2. UNPACKING THE PROBLEM- COLLABORATION
Much in line with the discourse theory and the assumption that language is power and perpetuates structure and existing realities, we asked the participants and donors to collaboratively analyze the worlds behind the ‘problem statement’ they were trying to solve. As Wittgenstein said: “The harmony between thought and reality can be found in the grammar of the language”.
Key ingredients: Semantic analysis – This exercise can be run over and over again and provides the best opportunity to negotiate meaning and reach a shared understanding between multiple stakeholders. The mapping of contextual events and relevant stakeholder further provides great opportunities to negotiate meaning in context and regarding actors. It reveals a huge amount of tacit knowledge and makes it visible to all participants that each reality is a matter of perspective. Meaning that there is no right or wrong, therefore enforcing tolerance and patience when confronted with a multi-stakeholder environment.
Many gaps regarding the desired outcome could be addressed and plenty of tacit knowledge was made explicit with the generous help of endless color coded post it notes, discussion rounds, sketches and prototypes.
Feedback: In some groups the participants decided to adapt the workshop design in a way that they could run this semantic analysis over the course of two days with each and every ‘deliverable’ and ‘problem statement’ in order to make sense of what the donor really needed. At the same time having the donors collaborate with the participants in this exercise helped them clarify what they really meant by the results and deliverable they were expecting. It became clear very quickly that in a working culture of co-editing googledocs over long periods of time with various writers, the outcomes might be difficult to understand by new players.
Co-creation is the best way to use creativity and playfulness and simplify complexity by using means of prototyping. Artifacts and visual representations are a great way to show instead of telling and to receive precise feedback on a certain topic. So the workshop ended with a science fair that gave everyone the opportunity to see what everyone else thinks of possible solutions, implementation of these solutions or general questions and problems that arose from the unpacking of the problem. Any group could prototype whatever they wanted to get feedback on. Creativity and playfulness helped overcome hierarchies, fear of failing or having a silly idea. Participants who on the first day had asked for specific instructions to follow, would now take over the lead and make the workshop facilitators become obsolete.
Actually the last 1,5 days of the workshop had little structure or timings and allowed for the participants to take ownership and feel confident to create with others whatever they wanted and needed feedback on.
So, what are the most important things?
1.EMBRACE UNCERTAINTY – DARE TO BE FLEXIBLE!
This workshop worked mostly because the agenda was not yet set just before we started. The high amount of flexibility provided by the facilitators allowed for the workshop to constantly adapt and serve the participants. Because the client had to operate under strict legal procurement guidelines our lead designers were extremely accommodating and embraced uncomfortable situations and uncertainty.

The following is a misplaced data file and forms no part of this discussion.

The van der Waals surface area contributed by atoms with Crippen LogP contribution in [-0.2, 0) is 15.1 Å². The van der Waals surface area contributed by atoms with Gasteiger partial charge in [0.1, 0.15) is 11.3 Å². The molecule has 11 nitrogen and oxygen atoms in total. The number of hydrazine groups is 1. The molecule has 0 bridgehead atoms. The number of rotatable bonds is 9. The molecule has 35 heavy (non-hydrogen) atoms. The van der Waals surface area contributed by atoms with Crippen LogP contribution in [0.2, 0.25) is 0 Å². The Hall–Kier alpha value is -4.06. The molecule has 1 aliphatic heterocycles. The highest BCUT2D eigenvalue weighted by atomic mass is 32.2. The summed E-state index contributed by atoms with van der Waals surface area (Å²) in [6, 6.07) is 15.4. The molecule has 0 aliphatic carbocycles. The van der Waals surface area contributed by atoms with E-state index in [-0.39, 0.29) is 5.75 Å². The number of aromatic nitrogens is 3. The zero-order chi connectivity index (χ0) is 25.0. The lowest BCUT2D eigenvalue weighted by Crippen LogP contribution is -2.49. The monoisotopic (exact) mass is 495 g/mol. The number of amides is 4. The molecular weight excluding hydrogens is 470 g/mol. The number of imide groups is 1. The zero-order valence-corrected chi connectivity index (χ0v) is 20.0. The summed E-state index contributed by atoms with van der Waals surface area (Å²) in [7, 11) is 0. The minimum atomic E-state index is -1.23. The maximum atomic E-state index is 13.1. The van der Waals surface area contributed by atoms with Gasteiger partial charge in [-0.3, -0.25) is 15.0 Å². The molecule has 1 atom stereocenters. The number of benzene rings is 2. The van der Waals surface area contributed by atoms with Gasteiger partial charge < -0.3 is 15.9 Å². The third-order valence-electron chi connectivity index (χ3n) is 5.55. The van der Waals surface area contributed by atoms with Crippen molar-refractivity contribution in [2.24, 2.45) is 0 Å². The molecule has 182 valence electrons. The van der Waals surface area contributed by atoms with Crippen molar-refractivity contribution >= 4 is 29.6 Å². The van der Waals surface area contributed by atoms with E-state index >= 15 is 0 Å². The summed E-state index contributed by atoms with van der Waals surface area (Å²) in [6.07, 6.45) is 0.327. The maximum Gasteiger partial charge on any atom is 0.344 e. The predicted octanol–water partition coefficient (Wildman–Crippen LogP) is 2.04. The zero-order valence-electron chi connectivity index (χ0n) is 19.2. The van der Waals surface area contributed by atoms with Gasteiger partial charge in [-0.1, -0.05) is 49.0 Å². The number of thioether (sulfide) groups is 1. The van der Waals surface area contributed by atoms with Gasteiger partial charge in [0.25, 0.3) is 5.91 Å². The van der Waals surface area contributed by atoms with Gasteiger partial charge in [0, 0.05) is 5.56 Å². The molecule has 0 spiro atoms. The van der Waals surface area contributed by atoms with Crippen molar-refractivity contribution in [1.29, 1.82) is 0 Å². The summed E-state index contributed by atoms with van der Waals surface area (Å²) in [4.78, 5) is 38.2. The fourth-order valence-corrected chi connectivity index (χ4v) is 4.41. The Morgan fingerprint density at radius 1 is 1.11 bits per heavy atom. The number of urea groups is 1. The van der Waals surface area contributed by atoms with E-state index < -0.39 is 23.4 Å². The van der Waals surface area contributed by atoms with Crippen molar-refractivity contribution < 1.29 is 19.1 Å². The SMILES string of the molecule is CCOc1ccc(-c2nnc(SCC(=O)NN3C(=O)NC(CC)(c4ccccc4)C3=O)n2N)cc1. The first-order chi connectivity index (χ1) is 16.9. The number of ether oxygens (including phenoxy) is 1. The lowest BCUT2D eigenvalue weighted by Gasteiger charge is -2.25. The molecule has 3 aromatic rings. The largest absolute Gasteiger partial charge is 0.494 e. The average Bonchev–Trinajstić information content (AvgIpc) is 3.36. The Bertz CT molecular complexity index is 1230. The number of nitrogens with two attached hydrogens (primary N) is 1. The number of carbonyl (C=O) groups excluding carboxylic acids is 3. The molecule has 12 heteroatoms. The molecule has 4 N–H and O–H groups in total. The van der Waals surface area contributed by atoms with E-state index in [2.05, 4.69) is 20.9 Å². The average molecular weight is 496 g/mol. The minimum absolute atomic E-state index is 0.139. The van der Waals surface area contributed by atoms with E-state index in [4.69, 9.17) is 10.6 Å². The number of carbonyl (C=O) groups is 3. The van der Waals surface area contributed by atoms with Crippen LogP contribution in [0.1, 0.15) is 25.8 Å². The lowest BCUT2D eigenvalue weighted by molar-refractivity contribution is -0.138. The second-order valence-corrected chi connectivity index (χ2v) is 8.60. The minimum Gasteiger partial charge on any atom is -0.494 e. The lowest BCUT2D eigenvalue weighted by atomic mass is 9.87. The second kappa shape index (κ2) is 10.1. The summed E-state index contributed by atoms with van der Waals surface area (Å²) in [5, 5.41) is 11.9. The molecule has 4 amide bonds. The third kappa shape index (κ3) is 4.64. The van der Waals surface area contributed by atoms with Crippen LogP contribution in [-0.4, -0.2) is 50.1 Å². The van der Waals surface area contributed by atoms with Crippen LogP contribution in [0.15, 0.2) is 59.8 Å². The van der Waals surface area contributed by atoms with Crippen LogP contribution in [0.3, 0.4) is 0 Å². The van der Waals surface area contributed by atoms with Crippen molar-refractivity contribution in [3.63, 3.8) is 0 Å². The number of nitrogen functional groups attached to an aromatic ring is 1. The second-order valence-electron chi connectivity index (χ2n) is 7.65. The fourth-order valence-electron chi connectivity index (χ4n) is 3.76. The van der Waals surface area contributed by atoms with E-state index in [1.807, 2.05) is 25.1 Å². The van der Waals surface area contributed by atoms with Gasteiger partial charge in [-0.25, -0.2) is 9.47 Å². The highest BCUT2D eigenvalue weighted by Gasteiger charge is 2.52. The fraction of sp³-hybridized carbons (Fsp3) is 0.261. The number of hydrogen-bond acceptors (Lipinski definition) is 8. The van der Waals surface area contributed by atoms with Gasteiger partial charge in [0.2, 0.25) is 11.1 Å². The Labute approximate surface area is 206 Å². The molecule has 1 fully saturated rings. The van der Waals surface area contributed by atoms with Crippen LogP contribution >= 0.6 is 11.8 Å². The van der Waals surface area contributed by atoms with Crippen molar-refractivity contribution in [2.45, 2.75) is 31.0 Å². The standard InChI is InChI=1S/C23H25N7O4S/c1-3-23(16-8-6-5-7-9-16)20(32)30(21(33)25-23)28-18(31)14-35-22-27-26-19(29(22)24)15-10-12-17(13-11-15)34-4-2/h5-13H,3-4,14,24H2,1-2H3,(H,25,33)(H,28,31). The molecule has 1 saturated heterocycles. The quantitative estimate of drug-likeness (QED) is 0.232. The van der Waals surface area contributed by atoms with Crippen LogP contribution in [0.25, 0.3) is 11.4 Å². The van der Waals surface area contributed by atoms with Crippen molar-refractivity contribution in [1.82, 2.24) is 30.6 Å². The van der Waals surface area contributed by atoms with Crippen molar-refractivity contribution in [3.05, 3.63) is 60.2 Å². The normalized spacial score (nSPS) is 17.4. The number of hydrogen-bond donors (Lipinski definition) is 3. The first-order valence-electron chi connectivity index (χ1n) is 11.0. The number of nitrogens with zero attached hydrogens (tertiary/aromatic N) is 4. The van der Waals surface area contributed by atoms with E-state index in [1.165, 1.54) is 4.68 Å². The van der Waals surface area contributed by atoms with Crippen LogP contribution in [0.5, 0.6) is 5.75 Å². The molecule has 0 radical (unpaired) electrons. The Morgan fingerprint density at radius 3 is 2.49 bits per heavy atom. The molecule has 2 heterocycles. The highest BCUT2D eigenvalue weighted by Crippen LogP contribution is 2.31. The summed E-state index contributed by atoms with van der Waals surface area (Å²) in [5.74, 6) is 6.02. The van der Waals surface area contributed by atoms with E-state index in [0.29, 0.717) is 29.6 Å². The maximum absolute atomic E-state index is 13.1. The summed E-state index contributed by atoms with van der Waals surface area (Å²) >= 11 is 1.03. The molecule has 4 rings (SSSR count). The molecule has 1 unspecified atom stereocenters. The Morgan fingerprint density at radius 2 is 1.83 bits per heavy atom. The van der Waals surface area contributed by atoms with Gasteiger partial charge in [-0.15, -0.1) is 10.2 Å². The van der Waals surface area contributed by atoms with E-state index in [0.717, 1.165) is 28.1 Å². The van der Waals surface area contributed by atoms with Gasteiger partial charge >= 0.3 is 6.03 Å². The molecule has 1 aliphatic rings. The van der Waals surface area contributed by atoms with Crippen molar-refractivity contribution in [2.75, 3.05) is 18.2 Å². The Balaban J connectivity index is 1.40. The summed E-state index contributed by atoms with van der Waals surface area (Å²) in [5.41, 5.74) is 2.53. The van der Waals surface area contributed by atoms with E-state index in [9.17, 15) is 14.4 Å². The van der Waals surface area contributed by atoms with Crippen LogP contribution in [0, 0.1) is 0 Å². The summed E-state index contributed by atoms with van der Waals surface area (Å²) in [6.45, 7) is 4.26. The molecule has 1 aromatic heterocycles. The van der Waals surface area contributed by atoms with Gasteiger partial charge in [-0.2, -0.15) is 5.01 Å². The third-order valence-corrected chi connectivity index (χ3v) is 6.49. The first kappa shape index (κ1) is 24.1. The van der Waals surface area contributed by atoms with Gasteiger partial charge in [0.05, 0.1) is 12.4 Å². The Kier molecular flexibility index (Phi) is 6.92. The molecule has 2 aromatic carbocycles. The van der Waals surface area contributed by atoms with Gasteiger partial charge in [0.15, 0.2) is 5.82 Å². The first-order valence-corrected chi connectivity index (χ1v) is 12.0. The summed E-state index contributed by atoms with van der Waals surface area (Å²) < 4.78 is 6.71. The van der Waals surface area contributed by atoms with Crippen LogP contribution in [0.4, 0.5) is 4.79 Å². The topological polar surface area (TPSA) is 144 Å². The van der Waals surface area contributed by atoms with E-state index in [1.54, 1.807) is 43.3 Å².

2. TRUST THE PROCESS: Repeat it, set expectations – DARE TO LET GO!
We made sure to set expectations about the squiggly line of Design Thinking. The key to setting this expectation was repetition. We made sure that every morning participants would come together in plenary and see the squiggly process line to get a sense of how far we had made it. Like a good movie, it all comes together in the end. We knew it but participants needed to get reminded and reassured that even if they felt lost the plot makes sense. Not only is any DT process a squiggly line that makes sense in the end, but so is any kind of work in complex environments. Especially in the development sector it is crucial to trust your process over years and make sure that your process is adaptable and trusts you, too.
3. EMANATE CONFIDENCE and – DARE TO LEAD BY EXAMPLE!
The key ingredient that sets the unique flavor to any wicked project is having confident and uplifting project leaders, sponsors and facilitators. Your passengers should never have the feeling that you are building the plane while flying it, even if that is the case or you even tell them that that is the case. But they can’t ever ‘feel’ it. A co- creation and radical collaboration project (just like anything that involves change, variable contexts and humans) will be unpredictable no matter how many best practices you might have read or how many similar projects you might have ran. Actually the more experienced you are the more you know you cannot control the full success of such an endeavor. But what you can control is your attitude to it and the way you make participants feel about flying high on a plane that is being built as we go.
The Development Sector is being measured often by its impact on behavioural change. Unless the organisation itself becomes the site of introspective empathy work, cultural change and sustainable transformation it cannot facilitate change elsewhere in the world in an authentic way!
Want to read more about this project? Check out DesignThinkers Group USA.